Creativity, Problem Solving, and Solution Set Sightedness: Radically Reformulating BVSR
July 16, 2012 Editor 0
Too often, psychological debates become polarized into dichotomous positions. Such polarization may have occurred with respect to Campbell’s (1960) blind variation and selective retention (BVSR) theory of creativity. To resolve this unnecessary controversy, BVSR was radically reformulated with respect to creative problem solving. The reformulation began by defining (a) potential solution sets consisting of k possible solutions each described by their respective probability and utility values, (b) a set sightedness metric that gauges the extent to which the probabilities correspond to the utilities, and (c) a solution creativity index based on the joint improbability and utility of each solution.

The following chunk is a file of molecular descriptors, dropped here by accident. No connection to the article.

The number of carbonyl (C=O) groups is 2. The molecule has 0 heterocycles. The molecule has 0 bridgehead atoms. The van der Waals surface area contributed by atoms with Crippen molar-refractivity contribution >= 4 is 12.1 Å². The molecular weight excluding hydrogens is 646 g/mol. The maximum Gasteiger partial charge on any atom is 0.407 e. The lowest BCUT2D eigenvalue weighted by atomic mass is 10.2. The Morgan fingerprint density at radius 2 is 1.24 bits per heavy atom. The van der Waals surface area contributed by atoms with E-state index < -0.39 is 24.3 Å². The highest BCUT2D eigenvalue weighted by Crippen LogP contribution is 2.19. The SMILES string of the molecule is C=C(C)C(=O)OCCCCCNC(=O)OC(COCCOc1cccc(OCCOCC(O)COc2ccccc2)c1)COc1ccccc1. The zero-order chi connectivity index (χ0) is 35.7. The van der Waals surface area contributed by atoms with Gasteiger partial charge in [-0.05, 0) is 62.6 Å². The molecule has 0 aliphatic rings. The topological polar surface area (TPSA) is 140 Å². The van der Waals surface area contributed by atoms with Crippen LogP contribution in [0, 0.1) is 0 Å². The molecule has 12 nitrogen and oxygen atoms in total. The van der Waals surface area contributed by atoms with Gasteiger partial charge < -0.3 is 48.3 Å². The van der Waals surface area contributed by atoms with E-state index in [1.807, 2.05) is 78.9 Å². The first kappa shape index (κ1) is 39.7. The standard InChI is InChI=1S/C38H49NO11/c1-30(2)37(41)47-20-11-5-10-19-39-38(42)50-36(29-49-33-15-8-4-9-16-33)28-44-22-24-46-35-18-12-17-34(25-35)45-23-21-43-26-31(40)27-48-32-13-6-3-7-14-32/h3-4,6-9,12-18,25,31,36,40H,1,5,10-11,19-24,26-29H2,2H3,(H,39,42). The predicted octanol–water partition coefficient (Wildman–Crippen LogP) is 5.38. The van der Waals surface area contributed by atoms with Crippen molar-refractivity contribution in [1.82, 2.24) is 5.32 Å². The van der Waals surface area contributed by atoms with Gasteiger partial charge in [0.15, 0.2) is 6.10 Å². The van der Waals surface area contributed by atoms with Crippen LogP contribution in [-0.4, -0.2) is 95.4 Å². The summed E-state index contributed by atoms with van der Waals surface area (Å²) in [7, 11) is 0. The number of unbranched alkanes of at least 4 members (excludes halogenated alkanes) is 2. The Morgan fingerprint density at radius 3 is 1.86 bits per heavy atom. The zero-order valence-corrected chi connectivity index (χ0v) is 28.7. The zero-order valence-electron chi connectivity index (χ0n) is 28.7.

These definitions are then applied to representative cases in which simultaneous or sequential generate-and-test procedures scrutinize solution sets of variable size and with representative patterns of probabilities and utilities. The principal features of BVSR theory were then derived, including the implications of superfluity and backtracking.
Critically, it was formally demonstrated that the most creative solutions must emerge from solution sets that score extremely low in sightedness. Although this preliminary revision has ample room for further development, the demonstration proves that BVSR’s explanatory value does not depend on any specious association with Darwin’s theory of evolution.
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